Get Out

Get Out

Posted by Stephan Lublin on September 14 2020 11:12am

Time to get out. Time to leave the congested, grid-locked, stress-inducing chaos of New York City and decompress in the woods.

Since Covid, I haven’t left at all. Initially diagnosed positive in mid-March, I quarantined for six weeks, barely stepping foot outside except for the necessities - food, medicine, and a few precious glimpses of sunshine. Then it was time to return to work, focusing on how to adjust the shop to these times, and “pivot,” as they say. Months went by and things improved, both with the store and my health. But one can only go so long before the noise and dense-living gets to you and you need to escape to the quiet, rural areas surrounding New York City in all directions.

In the company of my wife and a few friends, we drove upstate roughly two hours to a small cabin on Yankee Lake, just outside of the town of Wurtsboro, NY. Not wanting to leave all of my creature comforts behind, I selected a few choice wines for the weekend, some trusted favorites and several new wines to the shop that I’d been wanting to taste. We arrived just in time to prepare dinner - grilled flank steak with a sweet and spicy tamarind sauce and roasted corn salad. A few bottles of wine down the hatch and it was time to get some rest, with an agenda full of activities for the following day.

The next morning we visited a quaint farmer’s market, picking up several locally made products, before heading to a trail ride we had booked thirty minutes northeast of our cabin. At this point we didn’t have a plan for dinner later that evening and it was becoming the question in everyone’s mind. We arrived at the picturesque stables where the horses were quietly, lazily eating their hay, and then BAM!, the idea hit like a bolt of lightning - Hay Roasted Chicken! The recipe is a Thai countryside classic, where after the rice paddies are harvested, the leftover straw is burned inside a pit of rocks. A whole chicken is marinated and roasted in smoldering hay, imparting a deep, aromatic, smoky flavor. The idea was set, so after a beautiful and scenic ride walking and trotting through woodlands and flowered prairies, we negotiated taking some hay off their hands, to the surprised looks of both owners and horses alike.

We arrived back at the cabin and quickly set the plan into motion, marinating the bird and arranging rocks in the shape of a fire pit. Once set, we balanced the chicken upright onto a leftover wine bottle from the night before. Filled halfway with water, the bottle acts as both a stand for the chicken, as well as insurance that the bird will stay moist, creating steam as things heat up during the intense cooking process. A metal tin or bucket is used to cover both chicken and bottle and then it is time to set things ablaze. The trick is to keep the hay smoldering for the entire length of the cooking time, roughly 45 minutes, give or take, depending on the size of the chicken. Admittedly, this was our first time trying this recipe, but the results were impressive, with a golden skin, and moist, smoke-infused meat.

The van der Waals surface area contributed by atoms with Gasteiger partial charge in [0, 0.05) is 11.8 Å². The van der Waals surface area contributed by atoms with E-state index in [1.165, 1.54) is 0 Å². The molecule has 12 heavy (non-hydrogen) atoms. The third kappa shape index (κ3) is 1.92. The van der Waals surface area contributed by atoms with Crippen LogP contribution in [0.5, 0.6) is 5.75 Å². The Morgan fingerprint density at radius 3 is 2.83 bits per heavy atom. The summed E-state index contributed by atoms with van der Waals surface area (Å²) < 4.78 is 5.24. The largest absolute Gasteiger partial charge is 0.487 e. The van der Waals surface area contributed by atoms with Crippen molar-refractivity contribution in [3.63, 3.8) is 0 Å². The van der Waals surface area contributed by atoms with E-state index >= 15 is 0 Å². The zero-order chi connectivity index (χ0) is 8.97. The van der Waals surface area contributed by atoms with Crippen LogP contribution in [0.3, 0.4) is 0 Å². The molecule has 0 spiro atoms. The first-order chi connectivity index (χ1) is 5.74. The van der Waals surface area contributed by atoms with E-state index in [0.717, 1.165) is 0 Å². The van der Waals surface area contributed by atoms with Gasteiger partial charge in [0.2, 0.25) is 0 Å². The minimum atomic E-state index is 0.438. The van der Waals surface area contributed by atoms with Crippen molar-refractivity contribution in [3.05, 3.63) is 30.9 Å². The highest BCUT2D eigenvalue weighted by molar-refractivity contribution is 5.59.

A meal as intensely flavored as this requires a bold, assertive wine, and the 2014 Domaine de la Terre Rouge’s Syrah “Les Côtes de l’Ouest,” from the Sierra Foothills of California is up to the challenge. Deeply pigmented and beginning to show some evolution in color and tertiary aromas and flavors, this blend of 96% Syrah and 4% Viognier is full of tar, dense black fruit, dried cherries, black pepper spice, and savory herbs, backed up by a rich body and dense, chewy tannins - powerful enough to take on this smoky bird.

The meal, both a success in cooking and wine pairing, was a surprise and treat for us all. We finished the bottle, and another, then treated ourselves to some whisky and card playing, as one does when in a cabin in the woods, before settling in for the night. Now, decompressed and deeply satiated, it’s time to return to the hustle and bustle of the city and back to the daily grind. I can only hope that I can find a park in New York that will let me roast a chicken in a blaze of burning hay.